By Daniel Hathaway
. Apollo’s Fire launches series of music of the Jewish & African Diasporas
. Architect of CMA’s Atrium passes in New York
. Jarrett Hoffman considers International Women’s Day
. Almanac: Many milestones, but a focus on William Walton, his violin concerto, and The Cleveland Orchestra
Today at 7:30 pm at Bath Church, Apollo’s Fire begins its run of Exile – Music of the Jewish & African Diasporas, celebrating the interwoven connections of the Sephardic, Ashkenazy, Palestinian, and African traditions. Conceived and directed by Jeannette Sorrell & featuring mezzo-soprano Rachel Weston, tenors Jacob Perry & Haitham Haidar & baritone Jeffrey Strauss with Daphna Mor, recorder, ney & vocals.
R.I.P. RAFAEL VIÑOLI, 78
The Uruguayan-born, New York-based architect Rafael Viñoly, died of an aneurysm in a Manhattan hospital on March 2. “Mr. Viñoly, a modernist, was not known for a signature style. But he did have a penchant for enclosing large spaces under glass, creating luminous interiors. His addition to the Cleveland Museum of Art, (atrium pictured above) his Kimmel Center for the Performing Arts in Philadelphia and his Booth School of Business at the University of Chicago all feature dramatic glass-roofed courtyards.” Read an obituary in the New York Times.
ALMANAC FOR MARCH 8
INTERNATIONAL WOMEN’S DAY:
by Jarrett Hoffman
“We hold these truths to be self-evident; that all men and women are created equal…” That quote comes not from the Declaration of Independence, but from the Declaration of Sentiments, the manifesto that came out of the Seneca Falls Convention of July 19-20, 1848 — the country’s first convention for women’s rights, led by Elizabeth Cady Stanton and Lucretia Mott.
The United Nations outlines the fascinating and complex history of International Women’s Day, from that American milestone through the first National Women’s Day (1909, New York City, organized by the Socialist Party of America) and several events in Europe, including the strike for “Bread and Peace” by Russian women on the last Sunday in February of 1917 — March 8 in the Gregorian calendar.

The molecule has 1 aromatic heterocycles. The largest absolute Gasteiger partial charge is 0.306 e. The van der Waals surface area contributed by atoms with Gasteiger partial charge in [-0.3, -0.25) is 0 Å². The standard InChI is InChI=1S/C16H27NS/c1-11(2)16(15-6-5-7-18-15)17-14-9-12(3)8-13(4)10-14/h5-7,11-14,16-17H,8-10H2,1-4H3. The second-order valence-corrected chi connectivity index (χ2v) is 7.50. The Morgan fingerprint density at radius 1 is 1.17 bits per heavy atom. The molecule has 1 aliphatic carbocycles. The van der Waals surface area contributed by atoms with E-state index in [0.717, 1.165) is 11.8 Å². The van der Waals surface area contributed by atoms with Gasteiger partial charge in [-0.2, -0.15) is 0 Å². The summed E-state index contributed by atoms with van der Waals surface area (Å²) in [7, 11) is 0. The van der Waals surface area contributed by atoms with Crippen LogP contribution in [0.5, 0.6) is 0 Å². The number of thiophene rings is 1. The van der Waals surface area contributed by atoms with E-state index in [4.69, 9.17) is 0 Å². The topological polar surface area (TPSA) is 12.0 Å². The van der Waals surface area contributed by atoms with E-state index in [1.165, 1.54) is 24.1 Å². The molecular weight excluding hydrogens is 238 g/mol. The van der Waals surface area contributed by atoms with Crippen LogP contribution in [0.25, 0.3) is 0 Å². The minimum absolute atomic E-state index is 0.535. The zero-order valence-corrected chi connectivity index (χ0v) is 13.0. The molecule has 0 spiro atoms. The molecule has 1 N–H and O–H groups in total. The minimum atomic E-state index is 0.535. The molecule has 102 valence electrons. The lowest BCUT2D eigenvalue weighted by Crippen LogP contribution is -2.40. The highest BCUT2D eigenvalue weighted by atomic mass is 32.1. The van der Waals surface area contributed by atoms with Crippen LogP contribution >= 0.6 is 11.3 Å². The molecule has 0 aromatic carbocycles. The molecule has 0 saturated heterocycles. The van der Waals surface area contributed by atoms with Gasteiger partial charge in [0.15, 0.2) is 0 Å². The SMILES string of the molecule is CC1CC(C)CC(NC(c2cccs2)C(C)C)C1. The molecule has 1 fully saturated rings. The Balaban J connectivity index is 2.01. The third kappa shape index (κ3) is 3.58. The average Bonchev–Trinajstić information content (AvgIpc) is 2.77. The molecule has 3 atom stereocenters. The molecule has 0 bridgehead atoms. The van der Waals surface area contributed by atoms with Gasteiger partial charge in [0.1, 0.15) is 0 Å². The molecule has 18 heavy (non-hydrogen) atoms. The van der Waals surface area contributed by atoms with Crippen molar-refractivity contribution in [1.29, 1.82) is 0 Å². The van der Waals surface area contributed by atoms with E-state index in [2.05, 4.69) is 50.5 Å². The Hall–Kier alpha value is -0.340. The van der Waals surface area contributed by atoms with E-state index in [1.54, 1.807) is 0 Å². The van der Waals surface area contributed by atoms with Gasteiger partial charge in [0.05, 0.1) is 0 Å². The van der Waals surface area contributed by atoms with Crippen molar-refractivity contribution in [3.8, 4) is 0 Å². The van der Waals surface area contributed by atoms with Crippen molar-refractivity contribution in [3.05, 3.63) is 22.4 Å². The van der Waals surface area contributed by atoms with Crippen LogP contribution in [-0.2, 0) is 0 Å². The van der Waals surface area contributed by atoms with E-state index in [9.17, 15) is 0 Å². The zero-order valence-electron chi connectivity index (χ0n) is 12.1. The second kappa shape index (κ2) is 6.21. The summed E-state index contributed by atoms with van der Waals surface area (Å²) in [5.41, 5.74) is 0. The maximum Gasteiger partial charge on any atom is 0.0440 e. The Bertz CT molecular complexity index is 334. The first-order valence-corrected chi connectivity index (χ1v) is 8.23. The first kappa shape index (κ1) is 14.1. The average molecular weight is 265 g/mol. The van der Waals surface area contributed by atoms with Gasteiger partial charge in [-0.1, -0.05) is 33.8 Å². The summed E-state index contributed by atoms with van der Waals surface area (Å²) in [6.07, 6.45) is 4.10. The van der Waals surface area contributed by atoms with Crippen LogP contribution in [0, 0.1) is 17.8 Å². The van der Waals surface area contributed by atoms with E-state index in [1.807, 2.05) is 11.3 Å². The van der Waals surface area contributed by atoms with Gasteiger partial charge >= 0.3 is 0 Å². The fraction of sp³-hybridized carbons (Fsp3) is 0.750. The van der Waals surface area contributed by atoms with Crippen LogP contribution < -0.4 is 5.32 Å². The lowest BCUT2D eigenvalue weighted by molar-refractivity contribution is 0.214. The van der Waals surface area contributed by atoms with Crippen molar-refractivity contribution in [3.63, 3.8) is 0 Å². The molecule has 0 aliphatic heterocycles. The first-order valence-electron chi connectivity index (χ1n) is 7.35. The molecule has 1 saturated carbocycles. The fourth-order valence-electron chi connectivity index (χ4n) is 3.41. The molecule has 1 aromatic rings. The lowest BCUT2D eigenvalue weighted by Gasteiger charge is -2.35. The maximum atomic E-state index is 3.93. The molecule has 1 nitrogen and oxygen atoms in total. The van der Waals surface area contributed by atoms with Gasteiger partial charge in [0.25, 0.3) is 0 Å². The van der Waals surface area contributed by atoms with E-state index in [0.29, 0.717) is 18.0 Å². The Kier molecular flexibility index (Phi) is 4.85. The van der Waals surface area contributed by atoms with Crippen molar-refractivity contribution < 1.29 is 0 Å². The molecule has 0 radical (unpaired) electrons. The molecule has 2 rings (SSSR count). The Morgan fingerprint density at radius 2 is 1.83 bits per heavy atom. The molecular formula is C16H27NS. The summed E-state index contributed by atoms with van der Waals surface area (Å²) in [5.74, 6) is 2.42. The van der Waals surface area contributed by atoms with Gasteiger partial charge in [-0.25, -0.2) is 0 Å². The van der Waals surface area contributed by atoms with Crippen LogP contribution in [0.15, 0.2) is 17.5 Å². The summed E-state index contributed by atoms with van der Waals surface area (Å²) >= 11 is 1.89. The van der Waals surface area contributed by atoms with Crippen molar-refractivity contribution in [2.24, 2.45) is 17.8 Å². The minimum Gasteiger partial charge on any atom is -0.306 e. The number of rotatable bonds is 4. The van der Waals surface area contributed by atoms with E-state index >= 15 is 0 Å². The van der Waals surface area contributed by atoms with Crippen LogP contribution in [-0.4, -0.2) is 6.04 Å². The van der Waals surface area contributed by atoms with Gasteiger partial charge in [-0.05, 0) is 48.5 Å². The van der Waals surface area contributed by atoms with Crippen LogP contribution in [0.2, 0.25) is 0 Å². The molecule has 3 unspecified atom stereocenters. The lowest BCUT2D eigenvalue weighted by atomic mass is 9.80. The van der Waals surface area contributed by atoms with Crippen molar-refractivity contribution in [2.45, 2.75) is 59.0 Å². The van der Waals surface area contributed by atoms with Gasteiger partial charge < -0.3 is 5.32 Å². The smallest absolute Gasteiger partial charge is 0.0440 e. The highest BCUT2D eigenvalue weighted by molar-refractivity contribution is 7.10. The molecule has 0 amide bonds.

In 1975, the U.N. began celebrating that date as International Women’s Day. This year, the organization has chosen the theme of “Women in leadership: Achieving an equal future in a COVID-19 world.” The reasoning behind that choice is both inspiring and sobering:
Women stand at the front lines of the COVID-19 crisis, as health care workers, caregivers, innovators, community organizers and as some of the most exemplary and effective national leaders in combating the pandemic. The crisis has highlighted both the centrality of their contributions and the disproportionate burdens that women carry.
A separate article from the U.N. states that women “have borne the brunt of the coronavirus pandemic — from being pushed into poverty, to losing jobs as the informal economy shrinks, to an alarming spike in domestic violence and the unpaid care burden.”
One of the silver linings of the pandemic has been the time and space for society to reflect on and combat systemic racism with renewed vigor. Perhaps in that same way, some good will come of this time in the fight against systemic sexism, including in classical music.
On this day, it’s important not just to consider the challenges still ahead, but also to take the time to simply celebrate women.
REGISTRY FOR MARCH 8:
BIRTHS: On this date in 1566 (or maybe 1564, 1560, or 1561) Italian composer (and murderer) Carlo Gesualdo, in Verona, German composer Carl Phillip Emanuel Bach (2nd son of Johann Sebastian), 1714 in Weimar, English composer, pianist & conductor Avril Coleridge Taylor (daughter of Samuel), 1903 in South Norwood, American composer Alan Hovhaness, 1911 in Somerville, MA, American composer Christian Wolff, 1934 in Nice, France & Welsh tenor Robert Tear, 1939 in Barry Glamorgan.
DEATHS: French composer Hector Berlioz, 62, 1869 in Paris, British conductor Sir Thomas Beecham, 81, 1961 in London & British composer William Walton, 80, 1983 on the Island of Ischia in Italy.
UNVEILINGS: Sibelius’ Second Symphony, 1902 in Helsinki (composer conducting).
Musical selection: click here to hear a live performance of the Walton Violin Concerto by Zino Francescati and The Cleveland Orchestra, George Szell, conducting, recorded live on 25, 26, and 27 January 1968 in Severance Hall, where the work’s debut performance was played on December 7, 1939 by Jascha Heifetz under Artur Rodzinsky. Click here to read Mike Telin’s interview with Peter Otto before he played the work in March of 2022 with the Orchestra under Franz Welser-Möst. Otto was only the third soloist to be featured in the piece since its debut.